From the review:
    “Whether a male writer could get away with a story like “All the Ugly and Wonderful Things” seems unlikely. Whether a woman like Greenwood can get away with it remains to be seen.”

  3. David Shane August 7, 2016 at 10:16 pm #

    Wasn’t there an article in Slate a while back about incestuous relationships, where the author tried to argue (quite poorly I thought) that such relationships could never be appropriate because they could never really be consensual? Was pretty obvious to me what was really happening – she knew, intuitively, that such relationships were wrong, but she recognized that there was nothing in her usual moral reasoning about sex that would permit her to forbid them, so she was flailing looking for something. But I suspect you would get that same sort of pushback (and more successfully) on this topic if it tried to go mainstream.

  4. Ian Shaw August 8, 2016 at 8:38 am #

    God is giving people and cultures over to their own desires….can’t explain it any better than that.

  5. Curt Day August 8, 2016 at 9:07 am #

    The logic above is problematic because it works one variable. Such invites all-or-nothing thinking and prohibits from making distinction and requiring nuance.

    The issue with pedophilia isn’t orientation, it is the idea of forcing sex on someone who is not of an adult age. The cause for it can involve several variables.

    Finally, there is a sexual orientation that applies to all other sexual orientations with some more than others. We are sexual sinners. We are so not because sex as God designed it is bad; we are so because we go outside of His design to fulfill sexual desires and needs. Some sexual sins can be tolerated in society while others cannot. Forcing sex on someone can never be tolerated regardless of one’s orientation. And that some would have such an evil sexual orientation that they would force sex on someone should not be used to contradict the fact that others have sexual orientations other than our own which are acceptable in society. We can try to deduce such sexual orientations away. But conclusions based on deduction that are contradicted by using induction are not valid.

    In addition, trying to argue against a sinful orientation by appealing to nature has its theological problems. For which nature are we speaking of? We know that homosexuality exists in rough1,500 species and that it provides benefits to those species. But also, there are two natures as recorded in the Scriptures: the nature God designed and fallen nature that came after the Fall.

  6. buddyglass August 8, 2016 at 9:34 am #

    I don’t see society ever giving license to the expression of pedophilia, even if it eventually comes to be regarded as an “orientation”. Reason being: parents, even secular, liberal ones who may agree that pedophilia is a sexual orientation, still don’t want their prepubescent children to have sex with pedophiles.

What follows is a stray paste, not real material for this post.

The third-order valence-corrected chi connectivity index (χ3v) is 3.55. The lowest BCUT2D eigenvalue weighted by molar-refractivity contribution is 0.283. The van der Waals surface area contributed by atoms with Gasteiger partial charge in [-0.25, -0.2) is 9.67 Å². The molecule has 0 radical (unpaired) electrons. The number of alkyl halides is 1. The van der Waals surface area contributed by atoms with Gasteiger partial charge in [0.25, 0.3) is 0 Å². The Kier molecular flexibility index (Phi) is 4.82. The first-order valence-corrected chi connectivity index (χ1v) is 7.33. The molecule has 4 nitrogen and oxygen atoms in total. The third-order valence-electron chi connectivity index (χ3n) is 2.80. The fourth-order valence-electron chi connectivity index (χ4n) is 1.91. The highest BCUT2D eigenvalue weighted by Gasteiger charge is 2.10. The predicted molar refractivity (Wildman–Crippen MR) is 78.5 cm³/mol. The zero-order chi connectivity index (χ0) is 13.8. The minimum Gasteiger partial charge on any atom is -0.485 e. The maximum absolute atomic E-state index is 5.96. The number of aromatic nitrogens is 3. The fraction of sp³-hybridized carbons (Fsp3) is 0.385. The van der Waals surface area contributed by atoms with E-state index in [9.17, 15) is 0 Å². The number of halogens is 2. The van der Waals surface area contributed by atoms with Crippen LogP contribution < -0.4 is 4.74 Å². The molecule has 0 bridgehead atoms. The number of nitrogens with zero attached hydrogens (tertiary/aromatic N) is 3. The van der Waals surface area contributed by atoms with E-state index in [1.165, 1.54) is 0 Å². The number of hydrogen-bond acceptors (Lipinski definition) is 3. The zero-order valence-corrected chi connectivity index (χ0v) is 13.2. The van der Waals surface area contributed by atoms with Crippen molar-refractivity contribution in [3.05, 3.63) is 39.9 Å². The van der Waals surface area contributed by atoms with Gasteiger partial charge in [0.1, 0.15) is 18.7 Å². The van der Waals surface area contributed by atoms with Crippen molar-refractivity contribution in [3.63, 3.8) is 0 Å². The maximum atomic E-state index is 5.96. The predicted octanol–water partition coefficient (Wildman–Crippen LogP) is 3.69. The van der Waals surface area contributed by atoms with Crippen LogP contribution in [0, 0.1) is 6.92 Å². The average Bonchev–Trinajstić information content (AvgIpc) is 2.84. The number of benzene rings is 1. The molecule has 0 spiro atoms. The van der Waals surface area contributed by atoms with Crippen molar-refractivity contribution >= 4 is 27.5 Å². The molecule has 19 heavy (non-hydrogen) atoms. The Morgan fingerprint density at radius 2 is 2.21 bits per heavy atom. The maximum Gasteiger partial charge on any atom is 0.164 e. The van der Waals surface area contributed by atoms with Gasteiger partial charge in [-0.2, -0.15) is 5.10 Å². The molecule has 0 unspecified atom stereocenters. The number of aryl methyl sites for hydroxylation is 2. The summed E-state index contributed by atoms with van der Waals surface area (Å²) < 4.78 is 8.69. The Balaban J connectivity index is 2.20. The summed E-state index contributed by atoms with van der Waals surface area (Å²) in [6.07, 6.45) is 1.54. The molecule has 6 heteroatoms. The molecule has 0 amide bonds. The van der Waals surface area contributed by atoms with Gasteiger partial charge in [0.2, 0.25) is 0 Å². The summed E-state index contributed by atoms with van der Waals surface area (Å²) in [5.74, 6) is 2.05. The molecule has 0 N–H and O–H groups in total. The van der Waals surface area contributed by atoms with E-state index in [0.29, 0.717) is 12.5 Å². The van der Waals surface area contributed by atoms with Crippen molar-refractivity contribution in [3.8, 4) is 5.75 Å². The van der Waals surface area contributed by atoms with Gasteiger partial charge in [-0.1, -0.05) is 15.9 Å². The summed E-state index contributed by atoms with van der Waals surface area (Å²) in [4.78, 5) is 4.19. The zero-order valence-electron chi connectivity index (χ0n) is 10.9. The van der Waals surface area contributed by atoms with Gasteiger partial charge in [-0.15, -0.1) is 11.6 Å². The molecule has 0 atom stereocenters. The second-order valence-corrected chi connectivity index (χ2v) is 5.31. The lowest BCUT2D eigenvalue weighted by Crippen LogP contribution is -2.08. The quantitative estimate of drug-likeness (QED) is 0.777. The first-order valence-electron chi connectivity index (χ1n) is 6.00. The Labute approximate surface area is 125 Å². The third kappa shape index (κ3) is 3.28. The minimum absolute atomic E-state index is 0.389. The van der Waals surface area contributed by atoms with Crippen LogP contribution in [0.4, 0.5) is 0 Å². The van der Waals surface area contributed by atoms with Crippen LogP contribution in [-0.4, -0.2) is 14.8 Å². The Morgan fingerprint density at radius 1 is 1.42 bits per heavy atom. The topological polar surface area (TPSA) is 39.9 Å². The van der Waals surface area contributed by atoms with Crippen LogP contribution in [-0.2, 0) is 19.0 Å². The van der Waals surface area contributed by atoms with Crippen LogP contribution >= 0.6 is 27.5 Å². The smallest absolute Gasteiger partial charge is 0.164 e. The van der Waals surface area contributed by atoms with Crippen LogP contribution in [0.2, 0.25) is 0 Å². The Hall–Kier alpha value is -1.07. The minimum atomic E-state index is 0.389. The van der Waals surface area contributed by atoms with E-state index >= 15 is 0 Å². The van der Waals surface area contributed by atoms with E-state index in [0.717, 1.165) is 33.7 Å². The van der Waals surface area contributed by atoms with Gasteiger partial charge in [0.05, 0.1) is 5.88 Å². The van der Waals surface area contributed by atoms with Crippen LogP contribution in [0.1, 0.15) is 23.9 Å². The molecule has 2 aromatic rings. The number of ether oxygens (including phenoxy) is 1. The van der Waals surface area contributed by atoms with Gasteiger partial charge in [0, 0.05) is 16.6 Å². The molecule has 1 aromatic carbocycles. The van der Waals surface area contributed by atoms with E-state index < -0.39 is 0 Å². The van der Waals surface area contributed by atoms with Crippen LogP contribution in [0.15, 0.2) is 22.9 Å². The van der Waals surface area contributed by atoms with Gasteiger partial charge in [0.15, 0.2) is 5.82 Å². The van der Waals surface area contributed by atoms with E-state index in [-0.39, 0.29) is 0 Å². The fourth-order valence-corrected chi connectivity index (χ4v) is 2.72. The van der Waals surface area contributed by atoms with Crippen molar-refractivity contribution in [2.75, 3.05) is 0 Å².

I’d add, it bears defining what we mean by “children” here. In Mississippi and Missouri a person aged 15 can marry with parental permission. Consenting to marry implies consenting to sex. It’s odd, then, that we simultaneously treat sex someone older than 15 but younger than 17 as statutory rape in most states on the basis that younger party is incapable of consenting to sex. If they’re incapable of consenting to sex then they shouldn’t be able to consent to marriage, even with parental permission.

    • Christiane Smith August 8, 2016 at 1:38 pm #

      Hi BUDDY,
      I agree with you, this:
      “I don’t see society ever giving license to the expression of pedophilia”.

    • Zack Skrip August 8, 2016 at 10:22 pm #


      I wouldn’t bet on it. Not because I’ve some sort of crystal ball, but just because it’s been acceptable in cultures before ours, so why wouldn’t it become acceptable again?

      You raise a good point re: age. I would say that sex with a 2yo would be illegal forever (at least I hope so), but 15+? I could see that change. 12-15? Ehh, not sure, but give it some time maybe?

      If the article above is talking about the total abolishment of all pedophilia laws, then you are probably right, it’ll never fly. But it could easily be re-defined over and over until only those parts of it that we find truly reprehensible remain.

      We must not think too highly of ourselves. We are not beyond the sins of our fathers.

      • buddyglass August 9, 2016 at 4:18 pm #

        “it’s been acceptable in cultures before ours, so why wouldn’t it become acceptable again?”

        I thought about this, actually. Greece, Rome, etc. The difference, I think, is that in our present culture women have full participation in the political sphere. Greece and Rome were male-dominated, and men are the ones most interested in sex with minors *and* the ones least emotionally invested in the livelihood of children. They were also societies in which slavery was legal and prevalent, and it was often slaves who bore the brunt of the abuse. If I’m a wealthy Roman I can support legal child sex with little fear that *my own* children will be abused, because my children aren’t slaves.

        “but 15+? I could see that change”

        I actually hope this part *does* change. At the very least, our laws should be consistent. If you’re too young to consent to sex then you’re too young to consent to marriage, and vice versa. And it should not be a felony (requiring registration on the sex offender registry) for an adult (of any age) to have sex with someone who is old enough to consent to sex.

  7. Elliot Svensson August 8, 2016 at 1:41 pm #